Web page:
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Confusions about blessings

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The Church cannot change its teaching for self-styled "liberals" or "conservatives," as it must serve the designs of God found in Scripture and fully revealed by Christ.

Richard
Doerflinger

''The Catholic Church has dealt a blow to LGBTQ worshippers hoping for a more liberal, progressive Church."

So says NBC News about a recent statement by the Vatican's Congregation for the Doctrine of the Faith.

What was this terrible blow? The congregation, with Pope Francis' approval, reaffirmed that the Church does not "have the power" to bless same-sex unions -- or any relationship involving sexual activity outside of marriage, "the indissoluble union of a man and a woman open in itself to the transmission of life."

The Church cannot change its teaching for self-styled "liberals" or "conservatives," as it must serve the designs of God found in Scripture and fully revealed by Christ.

The statement also recognized that same-sex relationships may have "positive elements" to be valued, although they exist "within the context of a union not ordered to the Creator's plan." It said the Church should welcome with respect and compassion people who have same-sex attraction, opposing all unjust discrimination.

Priests may even bless "individual persons with homosexual inclinations, who manifest the will to live in fidelity to the revealed plans of God proposed by Church teaching." In fact, "God himself never ceases to bless each of his pilgrim people in this world," because "we are more important to God than all of the sins that we can commit."

In other words, God rejects sin but loves the sinner, and the Church must do likewise. Or as an accompanying commentary says, "the negative judgment on the blessing of unions of persons of the same sex does not imply a judgment on persons."

All this was lost on NBC News -- and on its guest Francis DeBernardo, executive director of New Ways Ministry. He had said in October that comments by Pope Francis on gay people would be a "tidal wave" sweeping away the Church's past teaching and practice. He now says that Francis has only approved the new statement under "pressure" from the Vatican, apparently ignoring who runs the Vatican.

What Francis had said, in a documentary, was: "Homosexual people have the right to be in a family. They are children of God. ... Nobody should be thrown out or made miserable over it." Some decided to interpret him as saying that same-sex unions create families, but he was recognizing people's need to keep receiving love and understanding from their own families.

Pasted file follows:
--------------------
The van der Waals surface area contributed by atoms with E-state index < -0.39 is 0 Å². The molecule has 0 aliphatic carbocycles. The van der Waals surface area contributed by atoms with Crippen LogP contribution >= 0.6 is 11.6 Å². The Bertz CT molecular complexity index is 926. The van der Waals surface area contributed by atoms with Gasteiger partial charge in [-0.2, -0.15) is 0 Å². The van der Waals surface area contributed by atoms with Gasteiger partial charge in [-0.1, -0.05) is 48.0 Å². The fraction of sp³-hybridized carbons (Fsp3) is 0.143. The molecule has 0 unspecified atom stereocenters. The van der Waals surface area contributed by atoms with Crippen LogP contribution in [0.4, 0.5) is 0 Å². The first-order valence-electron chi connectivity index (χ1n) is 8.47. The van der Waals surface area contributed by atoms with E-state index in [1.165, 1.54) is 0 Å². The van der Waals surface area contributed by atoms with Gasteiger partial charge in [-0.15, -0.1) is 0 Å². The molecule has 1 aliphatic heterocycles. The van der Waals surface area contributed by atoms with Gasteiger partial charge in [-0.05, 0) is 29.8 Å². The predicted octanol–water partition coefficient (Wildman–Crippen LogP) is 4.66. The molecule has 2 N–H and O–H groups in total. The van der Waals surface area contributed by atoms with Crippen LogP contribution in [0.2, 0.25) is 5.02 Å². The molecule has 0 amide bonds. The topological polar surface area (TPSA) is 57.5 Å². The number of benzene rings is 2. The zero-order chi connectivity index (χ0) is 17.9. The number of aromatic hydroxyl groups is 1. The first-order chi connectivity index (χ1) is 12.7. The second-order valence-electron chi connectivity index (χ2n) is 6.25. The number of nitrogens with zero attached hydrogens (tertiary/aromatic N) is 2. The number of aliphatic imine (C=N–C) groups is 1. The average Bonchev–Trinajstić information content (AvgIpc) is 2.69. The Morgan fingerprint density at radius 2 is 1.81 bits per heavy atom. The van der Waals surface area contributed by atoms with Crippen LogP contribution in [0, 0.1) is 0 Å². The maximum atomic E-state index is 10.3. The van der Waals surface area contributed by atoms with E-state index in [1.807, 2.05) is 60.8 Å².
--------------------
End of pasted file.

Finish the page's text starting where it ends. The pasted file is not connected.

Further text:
That documentary also took out of context a position Francis has held since he was archbishop of Buenos Aires, Argentina, when lawmakers were moving forward with same-sex marriage legislation: A law allowing "civil unions," recognizing certain legal rights for people in nonmarital relationships, is preferable to a law confusing those relationships with marriage.

Then-Archbishop William J. Levada of San Francisco had taken a similar position shortly before Pope Benedict XVI named him to lead the Congregation for the Doctrine of the Faith and made him a cardinal.

But Francis has also written that "there are absolutely no grounds for considering homosexual unions to be in any way similar or even remotely analogous to God's plan for marriage and family" ("Amoris Laetitia," No. 251) -- perhaps the least pastoral-sounding quote in the new Vatican statement.

Some say LGBTQ people and those who love them will leave the Church over its teaching. That would be a tragedy, especially if it arises from a false and cynical narrative by activists trying to divide the Church.

Catholics would be leaving a sanctuary of God's mercy and forgiveness to face a secular culture with its own strict orthodoxy and punishments -- including the blacklisting of books, careers and reputations, and no mercy at all.

- Richard Doerflinger worked for 36 years in the Secretariat of Pro-Life Activities of the U.S. Conference of Catholic Bishops. He writes from Washington state.



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